Monday, December 11, 2017
Business

Duke CEO Lynn Good talks management styles

This interview with Lynn J. Good, chief executive of Duke Energy, which has 1.7 million customer in Florida, was conducted and condensed by Adam Bryant.

Were you in leadership roles early on?

No, I had a childhood that would be called ordinary. But my parents taught us about responsibility and instilled incredible confidence in us. My father was a World War II Marine who became a high school principal. He always had a heart for students who maybe were underprivileged or had difficulty of some sort. My mother was also a teacher; both had an incredible work ethic. They also told me that I didn't need to pursue traditional roles.

Other lessons from them?

They demonstrated accountability to me through actions. When I was growing up, we had a widow living next door to us. So the habit was that if we went to the grocery store, we called her first. If we cut our yard, we cut her yard, no questions asked.

When you graduated from college, did you have a clear idea of what you wanted to do?

I went to work in accounting, at Arthur Andersen. At one point it was the crème de la crème. I wanted to work there because it looked like the hardest thing I could find, and I loved being on a steep learning curve. I progressed quickly, and two years out of college I was managing a small team of people.

What did you learn from that experience?

The beauty of it was that we worked together around a table. I could see when someone was frustrated or had a difficult meeting, so I could keep in touch with what was going on. I would typically stay after they left so I could get a gauge of the work they produced, so I had real-time feedback about whether an assignment was working, and I could adjust. The feedback loop was almost immediate, so I had a chance to practice.

Have you heard feedback over the years about your leadership style that caused you to make some adjustments?

I can be incredibly focused, and I can appear impatient. So I've learned to slow down, get to know people and provide more context. There's nothing wrong with getting to the point pretty quickly, but it's also helpful to give people an opportunity to talk about their work.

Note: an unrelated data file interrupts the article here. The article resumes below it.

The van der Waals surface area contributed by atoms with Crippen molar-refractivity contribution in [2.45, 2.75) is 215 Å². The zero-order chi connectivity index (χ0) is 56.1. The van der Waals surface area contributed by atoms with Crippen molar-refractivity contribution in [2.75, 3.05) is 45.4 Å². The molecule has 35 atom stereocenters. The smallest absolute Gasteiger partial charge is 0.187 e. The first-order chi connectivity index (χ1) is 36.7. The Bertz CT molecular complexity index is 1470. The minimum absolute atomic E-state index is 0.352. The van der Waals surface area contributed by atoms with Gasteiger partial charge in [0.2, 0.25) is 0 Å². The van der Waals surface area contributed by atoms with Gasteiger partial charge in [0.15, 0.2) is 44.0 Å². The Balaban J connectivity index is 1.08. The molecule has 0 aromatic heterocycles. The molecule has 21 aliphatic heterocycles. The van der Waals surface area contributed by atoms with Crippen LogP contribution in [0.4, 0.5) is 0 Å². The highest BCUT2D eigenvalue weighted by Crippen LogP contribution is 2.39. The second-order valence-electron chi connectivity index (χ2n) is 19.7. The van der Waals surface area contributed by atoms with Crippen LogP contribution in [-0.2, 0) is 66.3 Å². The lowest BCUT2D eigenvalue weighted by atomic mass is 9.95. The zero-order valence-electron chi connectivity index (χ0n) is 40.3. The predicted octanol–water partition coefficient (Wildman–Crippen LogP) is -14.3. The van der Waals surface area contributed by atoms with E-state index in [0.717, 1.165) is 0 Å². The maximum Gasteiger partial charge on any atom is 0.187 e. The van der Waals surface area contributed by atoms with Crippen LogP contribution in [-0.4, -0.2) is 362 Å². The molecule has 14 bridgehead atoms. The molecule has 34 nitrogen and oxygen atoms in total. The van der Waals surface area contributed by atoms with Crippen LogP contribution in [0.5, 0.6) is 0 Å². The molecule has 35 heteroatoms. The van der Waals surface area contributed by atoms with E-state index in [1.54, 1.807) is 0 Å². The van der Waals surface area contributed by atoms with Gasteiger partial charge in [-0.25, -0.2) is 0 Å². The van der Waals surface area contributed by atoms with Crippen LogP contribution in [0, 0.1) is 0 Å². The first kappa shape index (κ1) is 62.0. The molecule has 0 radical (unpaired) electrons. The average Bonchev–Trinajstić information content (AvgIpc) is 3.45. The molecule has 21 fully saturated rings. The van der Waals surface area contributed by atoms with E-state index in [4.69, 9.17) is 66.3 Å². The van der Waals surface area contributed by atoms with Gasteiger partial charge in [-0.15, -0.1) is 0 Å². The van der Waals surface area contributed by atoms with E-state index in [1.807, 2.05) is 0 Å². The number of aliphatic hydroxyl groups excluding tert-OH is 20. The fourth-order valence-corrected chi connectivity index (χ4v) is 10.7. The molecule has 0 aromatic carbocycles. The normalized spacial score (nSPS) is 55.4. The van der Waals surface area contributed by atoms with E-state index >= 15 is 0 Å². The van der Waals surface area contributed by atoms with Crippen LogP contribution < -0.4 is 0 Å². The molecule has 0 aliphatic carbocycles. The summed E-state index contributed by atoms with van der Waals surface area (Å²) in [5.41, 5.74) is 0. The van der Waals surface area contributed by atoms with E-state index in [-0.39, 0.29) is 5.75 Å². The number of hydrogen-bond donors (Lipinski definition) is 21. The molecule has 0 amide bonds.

You faced a pretty tough task as a new CEO — merging the staffs of Progress Energy and Duke Energy. How did you decide who was going to be on your leadership team, particularly since there were people you already knew from Duke?

There is a comfort level with people you've known for a long time — you've been in the foxhole with them. But when you bring an organization together, you need to be agnostic about background, and to interview on capabilities and track record. So we went through interviewing processes to pick the best person for each role.

So what questions did you ask? Let's say you're interviewing me.

What have been some of your specific responsibilities? What successes have you had? How do you think? I'm looking for creativity. I'm looking for an ability to lead. I'll ask about failures. What have been some things that have changed you and developed you over time?

What are your best interview questions?

Why do you come to work in the morning? What makes you passionate about what you do? Why did you choose the career that you did? How do you want it to develop over the next five years? What makes you uniquely qualified for this role? I try to engage people around what makes them passionate about what they do, because people who love what they do get after it every day.

Other things?

With people at this level of their career, it's no longer about whether you are the smartest subject-matter expert in the room. It's whether you can be effective in leading a diverse team. Can you adapt? As you think about developing people through their careers, you're looking for that transition from being the smartest person in the room — and caring so much about that — to being the most effective. It's about how to develop a team. It's about how to solve something where the solution isn't obvious. Effectiveness comes from those qualitative things that give you the ability to network, communicate and lead people toward an outcome they can't see.

What advice would you give to graduating college students?

I've had an interesting career in that I was with Andersen when it went out of business. So in my 40s, everything I'd worked for disappeared. That changes you. It causes you to refocus on what's important. So I'd say: "Be passionate about what you do, but also be passionate about your relationships and family and other things in life. That's where happiness is. It's not all about career."

Did the experience of seeing Arthur Andersen go out of business make you more risk-averse or more tolerant of risk?

Between March 2002 and May 2002, the firm disappeared. It was a crazy time, because I really didn't have time to think about a career move. I was focused on getting clients and people from Point A to Point B in a way that preserved as many jobs as possible. Later, I had a chance to re-evaluate what I wanted to do.

Risk is an interesting way to think about it, but I would say it refocused me on the importance of family and where happiness comes from. The lesson was that I'm not defined by my career, so I need to be prepared at any time to go or to change careers. There's a freedom with that. It's not that you're disloyal or don't like what you do or aren't passionate about what you do, but your asset is you. It's not who you work for. So is that risk-taking, or just recognizing that a career changes over time and you have to be ready at any point?

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